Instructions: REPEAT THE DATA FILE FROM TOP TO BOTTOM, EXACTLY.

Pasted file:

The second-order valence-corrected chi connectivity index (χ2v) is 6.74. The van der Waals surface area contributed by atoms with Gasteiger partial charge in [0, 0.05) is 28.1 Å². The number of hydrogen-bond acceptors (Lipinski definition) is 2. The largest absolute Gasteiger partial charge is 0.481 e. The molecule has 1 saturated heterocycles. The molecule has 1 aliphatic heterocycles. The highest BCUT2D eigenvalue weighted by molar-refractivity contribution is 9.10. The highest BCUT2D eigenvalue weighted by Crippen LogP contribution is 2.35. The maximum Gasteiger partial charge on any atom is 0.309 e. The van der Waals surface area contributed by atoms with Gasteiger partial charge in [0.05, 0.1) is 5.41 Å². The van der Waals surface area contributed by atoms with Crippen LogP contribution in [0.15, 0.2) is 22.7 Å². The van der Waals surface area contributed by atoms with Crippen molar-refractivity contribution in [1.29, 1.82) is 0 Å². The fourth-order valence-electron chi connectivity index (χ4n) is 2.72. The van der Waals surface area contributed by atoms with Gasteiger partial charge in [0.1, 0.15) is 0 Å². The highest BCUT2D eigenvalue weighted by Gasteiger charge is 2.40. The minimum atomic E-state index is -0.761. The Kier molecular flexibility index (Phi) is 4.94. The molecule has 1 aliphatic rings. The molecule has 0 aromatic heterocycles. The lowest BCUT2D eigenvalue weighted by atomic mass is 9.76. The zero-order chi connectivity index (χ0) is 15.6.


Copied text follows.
The second-order valence-corrected chi connectivity index (χ2v) is 6.74. The van der Waals surface area contributed by atoms with Gasteiger partial charge in [0, 0.05) is 28.1 Å². The number of hydrogen-bond acceptors (Lipinski definition) is 2. The largest absolute Gasteiger partial charge is 0.481 e. The molecule has 1 saturated heterocycles. The molecule has 1 aliphatic heterocycles. The highest BCUT2D eigenvalue weighted by molar-refractivity contribution is 9.10. The highest BCUT2D eigenvalue weighted by Crippen LogP contribution is 2.35. The maximum Gasteiger partial charge on any atom is 0.309 e. The van der Waals surface area contributed by atoms with Gasteiger partial charge in [0.05, 0.1) is 5.41 Å². The van der Waals surface area contributed by atoms with Crippen LogP contribution in [0.15, 0.2) is 22.7 Å². The van der Waals surface area contributed by atoms with Crippen molar-refractivity contribution in [1.29, 1.82) is 0 Å². The fourth-order valence-electron chi connectivity index (χ4n) is 2.72. The van der Waals surface area contributed by atoms with Gasteiger partial charge in [0.1, 0.15) is 0 Å². The highest BCUT2D eigenvalue weighted by Gasteiger charge is 2.40. The minimum atomic E-state index is -0.761. The Kier molecular flexibility index (Phi) is 4.94. The molecule has 1 aliphatic rings. The molecule has 0 aromatic heterocycles. The lowest BCUT2D eigenvalue weighted by atomic mass is 9.76. The zero-order chi connectivity index (χ0) is 15.6.